We have a crisis in America . . . and it’s not the rising tide of homelessness. The crisis is the moral depravity that allows unchecked greed to devastate people’s lives. The crisis is that a schoolteacher pays more in taxes than our major corporations. The crisis is that the dollar has more civil liberties than citizens. The crisis is that we do not live in a democracy; we suffer under a representational republic controlled by avaricious oligarchs.
This crisis cannot be solved by soup kitchens and shelters alone. It will take coordinated, concentrated nonviolent struggle for social, political, and economic equality. It will take thousands of citizens working together to redress the inequalities and reverse the slow demise of justice. The wealthy elite have turned their doublespeak upon the phrase “class warfare”, but they do not understand the nature of language.
A war is a struggle between two sides. Perhaps, in our modern era of warfare, they have forgotten how to confront a formidable opponent. After all, with a military budget the size of the entire world’s combined, the US elite survey the globe with smirking superiority. But when it comes to sheer numbers, the struggle between the super-wealthy 1% and the 99% is, indeed, a war. Its battles may be fought nonviolently, with boycotts, strikes, divestments, political maneuvers, and legal showdowns, but a conflict of ideologies is unfolding in our country.
You can see it on the street corners, in the alleyways, and crowded apartment buildings. The casualties of this war fill the homeless shelters and assistance program offices. The elite are losing ground. Hunger, homelessness, poverty and sickness all work against their propaganda efforts. They call out the parades and pageants, but the people line the streets in rags. The poor don’t want to watch armored limousines roll past; they want food for their children and shelter from the storm.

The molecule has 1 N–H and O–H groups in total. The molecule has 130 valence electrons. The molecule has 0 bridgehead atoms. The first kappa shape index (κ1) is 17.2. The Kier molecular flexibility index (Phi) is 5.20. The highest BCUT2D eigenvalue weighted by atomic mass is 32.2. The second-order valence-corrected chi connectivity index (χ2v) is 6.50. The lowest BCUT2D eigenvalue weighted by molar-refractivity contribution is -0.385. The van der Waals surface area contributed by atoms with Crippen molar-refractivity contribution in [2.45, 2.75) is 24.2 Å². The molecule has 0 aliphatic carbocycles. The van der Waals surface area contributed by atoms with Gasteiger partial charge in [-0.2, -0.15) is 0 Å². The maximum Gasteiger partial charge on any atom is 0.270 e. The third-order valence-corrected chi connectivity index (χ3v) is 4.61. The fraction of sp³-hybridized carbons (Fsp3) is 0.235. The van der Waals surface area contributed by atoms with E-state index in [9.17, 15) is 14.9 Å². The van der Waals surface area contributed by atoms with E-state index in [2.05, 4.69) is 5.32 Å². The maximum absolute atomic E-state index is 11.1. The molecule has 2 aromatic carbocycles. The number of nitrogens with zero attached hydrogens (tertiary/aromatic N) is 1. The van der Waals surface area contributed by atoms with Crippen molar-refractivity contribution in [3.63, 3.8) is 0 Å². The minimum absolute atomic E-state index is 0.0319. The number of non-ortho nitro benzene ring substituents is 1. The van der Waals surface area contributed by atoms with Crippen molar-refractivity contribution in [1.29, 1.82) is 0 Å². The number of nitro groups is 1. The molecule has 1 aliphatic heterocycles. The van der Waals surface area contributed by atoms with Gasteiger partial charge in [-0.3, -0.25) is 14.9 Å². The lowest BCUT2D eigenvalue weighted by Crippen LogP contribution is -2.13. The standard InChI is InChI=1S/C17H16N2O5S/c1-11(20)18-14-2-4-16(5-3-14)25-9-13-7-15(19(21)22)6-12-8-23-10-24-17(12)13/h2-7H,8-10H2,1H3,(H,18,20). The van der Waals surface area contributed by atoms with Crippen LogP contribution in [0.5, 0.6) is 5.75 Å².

We all hear the canary in the coal mine crying . . . but will we act before the silence falls?
Listen to Occupy Radio as cohosts Rivera Sun and David Geitgey Sierralupe interview Bruce Wright, Jean Stacey on Eugene, OR’s Whoville Sanctuary and the criminalization of homelessness. Listen here: http://www.stitcher.com/podcast/occupy-radio
Author/Actress Rivera Sun is a co-founder of the Love-In-Action Network, a co-host on Occupy Radio, and, in addition to her new novel, The Dandelion Insurrection, she is also the author of nine plays, a book of poetry, and her debut novel, Steam Drills, Treadmills, and Shooting Stars, which celebrates everyday heroes who meet the challenges of climate change with compassion, spirit, and strength. www.riverasun.com
1 Wall St. Journal Business Section http://blogs.wsj.com/economics/2013/09/10/some-95-of-2009-2012-income-gains-went-to-wealthiest-1/